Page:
programming with ISP not letting me use all FLASH

hey there

im using the pocket AVR programmer from sparkfun : https://www.sparkfun.com/products/9825

and i can successfully upload code with it.

however according to the following documentation: https://www.arduino.cc/en/Hacking/Programmer

i should be able to use all the flash memory to upload code to, but its still limiting my upload to a size as if the bootloader was there.

do i have to make any changes to some config files? am i missing or misunderstanding?

thanks in advanced!

pts1016: hey there

im using the pocket AVR programmer from sparkfun : https://www.sparkfun.com/products/9825

and i can successfully upload code with it.

however according to the following documentation: https://www.arduino.cc/en/Hacking/Programmer

i should be able to use all the flash memory to upload code to, but its still limiting my upload to a size as if the bootloader was there.

do i have to make any changes to some config files? am i missing or misunderstanding?

thanks in advanced!

Grab a copy of this PDF datasheet (for the ATMega328p):

DATASHEET

Then go to page 280 and start reading about "Boot Lock Bits".

You will need to check this, but I think you just need to create a new entry in the boards.txt file and change the maximum upload size.

Assuming you are using an uno:

Copy and paste the uno entry then rename it. Change the name to something like unoNoBoot

Change - uno.upload.maximum_size=32256 to - unoNoBoot.upload.maximum_size=32768

Change - uno.bootloader.extended_fuses=0x07 to - unoNoBoot.bootloader.extended_fuses=0x05.

You will need to change the name for all entries

Krupski, im using an atmega32u4 so wrong datasheet. however I assume the keywords still apply and found a related section, but it's still a bit Greek to me.

MartynC your answer seems like it's in the right direction but once again im using atmega32u4, arduino micro. the max upload size I understand, pretty straight forward. the fuses are a bit over my head still, I am trying to put some understanding behind it. id assume the fuse value would be different for the 32u4? ill b peeping at the datasheet but any insight would be appreciated

pts1016:
Krupski, im using an atmega32u4 so wrong datasheet. however I assume the keywords still apply and found a related section, but it’s still a bit Greek to me.

Well, I took a guess since most people have an Uno, I figured 328p. Anyway, the registers are similar in all the AVR devices, depending, of course, on memory size and specific features.

Here’s the link to the 32u4 datasheet in case you need it: http://www.atmel.com/Images/Atmel-7766-8-bit-AVR-ATmega16U4-32U4_Datasheet.pdf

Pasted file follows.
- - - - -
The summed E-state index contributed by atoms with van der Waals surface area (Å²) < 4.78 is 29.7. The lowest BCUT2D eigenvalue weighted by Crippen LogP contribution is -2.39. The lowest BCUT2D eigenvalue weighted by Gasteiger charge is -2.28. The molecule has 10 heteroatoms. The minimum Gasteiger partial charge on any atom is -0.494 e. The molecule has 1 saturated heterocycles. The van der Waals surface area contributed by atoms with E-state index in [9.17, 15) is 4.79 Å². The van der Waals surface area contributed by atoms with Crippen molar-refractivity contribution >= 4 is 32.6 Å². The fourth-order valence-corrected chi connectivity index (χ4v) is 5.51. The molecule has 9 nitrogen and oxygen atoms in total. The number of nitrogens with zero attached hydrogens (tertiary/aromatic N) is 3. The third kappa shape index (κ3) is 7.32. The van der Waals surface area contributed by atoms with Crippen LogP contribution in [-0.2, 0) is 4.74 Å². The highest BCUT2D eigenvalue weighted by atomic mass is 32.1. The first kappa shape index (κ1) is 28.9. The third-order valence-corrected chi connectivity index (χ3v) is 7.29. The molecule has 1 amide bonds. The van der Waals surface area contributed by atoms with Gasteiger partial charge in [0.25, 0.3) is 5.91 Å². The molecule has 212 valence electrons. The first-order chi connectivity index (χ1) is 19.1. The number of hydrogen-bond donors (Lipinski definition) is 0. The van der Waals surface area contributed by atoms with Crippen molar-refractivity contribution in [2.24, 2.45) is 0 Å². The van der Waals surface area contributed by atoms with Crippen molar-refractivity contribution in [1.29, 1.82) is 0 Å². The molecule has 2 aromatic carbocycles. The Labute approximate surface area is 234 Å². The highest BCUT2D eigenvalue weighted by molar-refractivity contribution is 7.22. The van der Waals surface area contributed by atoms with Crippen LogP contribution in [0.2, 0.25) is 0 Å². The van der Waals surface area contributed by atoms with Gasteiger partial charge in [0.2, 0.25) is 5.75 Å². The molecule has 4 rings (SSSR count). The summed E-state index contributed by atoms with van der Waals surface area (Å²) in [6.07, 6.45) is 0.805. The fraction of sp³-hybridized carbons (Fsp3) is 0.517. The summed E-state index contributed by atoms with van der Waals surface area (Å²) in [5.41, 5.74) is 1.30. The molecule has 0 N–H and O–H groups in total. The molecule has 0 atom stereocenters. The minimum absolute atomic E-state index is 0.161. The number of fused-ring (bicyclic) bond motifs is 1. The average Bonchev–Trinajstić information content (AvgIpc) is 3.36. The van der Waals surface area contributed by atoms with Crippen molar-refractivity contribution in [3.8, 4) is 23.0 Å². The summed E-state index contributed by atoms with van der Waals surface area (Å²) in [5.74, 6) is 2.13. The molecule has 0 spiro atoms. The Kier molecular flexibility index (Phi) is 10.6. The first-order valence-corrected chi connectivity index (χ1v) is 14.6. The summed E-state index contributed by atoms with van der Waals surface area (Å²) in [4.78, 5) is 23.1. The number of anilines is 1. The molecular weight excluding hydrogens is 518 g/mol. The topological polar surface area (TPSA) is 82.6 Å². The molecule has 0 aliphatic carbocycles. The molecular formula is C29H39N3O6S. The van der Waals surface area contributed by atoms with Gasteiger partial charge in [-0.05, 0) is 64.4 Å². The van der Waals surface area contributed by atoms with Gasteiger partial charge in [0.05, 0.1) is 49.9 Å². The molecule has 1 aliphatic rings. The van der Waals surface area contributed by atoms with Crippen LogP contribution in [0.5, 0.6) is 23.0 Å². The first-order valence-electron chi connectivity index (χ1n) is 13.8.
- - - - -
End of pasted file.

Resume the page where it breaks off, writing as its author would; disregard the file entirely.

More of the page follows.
You’ll want to start at page 329 in this one. :slight_smile:

I don’t know how your specific device is setup, but the AVR cpu can be setup to protect (“lock”) certain areas of flash memory and/or eeprom. An obvious example is if you DON’T want to over-write a bootloader by accident - you set the proper fuse bits to lock that area.

An Arduino device that uses a 32u4 cpu typically has these fuse settings:

[b][tt]
low fuse=0xFF
high fuse=0xD8
extended fuse=0xCB

lock fuse=0x2F[/b][/tt]

Looking at the lock fuse, the bit pattern is this:

[b]Bit 7  6  5  4  3  2  1  0
    0  0  1  0  1  1  1  1[/b]

← 0x2F

That pattern means “SPM is not allowed to write to the Boot Loader section”. In order to open up the chip to allow you to write anywhere, you need to SET bit 4 (called “BLB11” in the datasheet). So then the lock fuse setting would be this:

[b]Bit 7  6  5  4  3  2  1  0
    0  0  1  1  1  1  1  1 [/b]

← 0x3F

In fact, if you look at the “boards.txt” file, you will see that to burn the Arduino bootloader into the cpu, the lock fuse is first set to 0x3F (unlock), then after it’s set to 0x2F (locked).

Let me ask, what are you using to program your programmer? If you are trying to upload a full 32768 bytes of code to it via the Arduino IDE, you won’t be able to because the bootloader is what’s loading the code!

IF you unlocked the bootloader area and then tried to upload a full 32768 bytes, it would die as soon as the new code began overwriting the bootloader. And, depending on the bootloader code itself, it may even protect itself against over-writing it’s own space (like OptiBoot does).

The only way, I think, to do what you want to do is to have a “real” programmer like an AVRISPMKII and then just burn whatever you want - no bootloader needed.

But then you need to change ANOTHER fuse bit so that the AVR reset vector points to 0x0000 rather than the bootloader area!

(are we having fun yet?) :slight_smile:

Krupski! incredible explanation my friend, thank you very much!